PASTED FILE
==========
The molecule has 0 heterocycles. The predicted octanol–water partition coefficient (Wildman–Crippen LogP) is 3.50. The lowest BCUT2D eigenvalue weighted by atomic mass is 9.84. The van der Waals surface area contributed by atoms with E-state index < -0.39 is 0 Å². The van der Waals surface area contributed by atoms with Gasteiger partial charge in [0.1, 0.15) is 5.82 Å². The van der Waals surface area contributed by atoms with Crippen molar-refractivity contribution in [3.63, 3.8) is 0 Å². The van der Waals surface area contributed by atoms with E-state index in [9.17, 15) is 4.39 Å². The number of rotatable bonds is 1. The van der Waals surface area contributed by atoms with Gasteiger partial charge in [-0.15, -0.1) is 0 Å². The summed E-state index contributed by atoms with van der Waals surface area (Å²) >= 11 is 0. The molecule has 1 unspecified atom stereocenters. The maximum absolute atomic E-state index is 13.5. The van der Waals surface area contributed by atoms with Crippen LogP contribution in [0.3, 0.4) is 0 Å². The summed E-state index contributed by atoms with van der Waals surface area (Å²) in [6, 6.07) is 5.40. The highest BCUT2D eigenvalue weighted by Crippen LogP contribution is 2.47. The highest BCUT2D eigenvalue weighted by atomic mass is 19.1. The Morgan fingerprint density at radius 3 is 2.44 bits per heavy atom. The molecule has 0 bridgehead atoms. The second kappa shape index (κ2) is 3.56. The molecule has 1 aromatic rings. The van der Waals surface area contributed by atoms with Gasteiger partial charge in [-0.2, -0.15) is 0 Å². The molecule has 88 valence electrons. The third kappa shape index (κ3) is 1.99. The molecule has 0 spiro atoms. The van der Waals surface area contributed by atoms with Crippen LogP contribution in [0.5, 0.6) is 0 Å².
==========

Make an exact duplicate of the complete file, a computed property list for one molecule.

The molecule has 0 heterocycles. The predicted octanol–water partition coefficient (Wildman–Crippen LogP) is 3.50. The lowest BCUT2D eigenvalue weighted by atomic mass is 9.84. The van der Waals surface area contributed by atoms with E-state index < -0.39 is 0 Å². The van der Waals surface area contributed by atoms with Gasteiger partial charge in [0.1, 0.15) is 5.82 Å². The van der Waals surface area contributed by atoms with Crippen molar-refractivity contribution in [3.63, 3.8) is 0 Å². The van der Waals surface area contributed by atoms with E-state index in [9.17, 15) is 4.39 Å². The number of rotatable bonds is 1. The van der Waals surface area contributed by atoms with Gasteiger partial charge in [-0.15, -0.1) is 0 Å². The summed E-state index contributed by atoms with van der Waals surface area (Å²) >= 11 is 0. The molecule has 1 unspecified atom stereocenters. The maximum absolute atomic E-state index is 13.5. The van der Waals surface area contributed by atoms with Crippen LogP contribution in [0.3, 0.4) is 0 Å². The summed E-state index contributed by atoms with van der Waals surface area (Å²) in [6, 6.07) is 5.40. The highest BCUT2D eigenvalue weighted by Crippen LogP contribution is 2.47. The highest BCUT2D eigenvalue weighted by atomic mass is 19.1. The Morgan fingerprint density at radius 3 is 2.44 bits per heavy atom. The molecule has 0 bridgehead atoms. The second kappa shape index (κ2) is 3.56. The molecule has 1 aromatic rings. The van der Waals surface area contributed by atoms with Gasteiger partial charge in [-0.2, -0.15) is 0 Å². The molecule has 88 valence electrons. The third kappa shape index (κ3) is 1.99. The molecule has 0 spiro atoms. The van der Waals surface area contributed by atoms with Crippen LogP contribution in [0.5, 0.6) is 0 Å².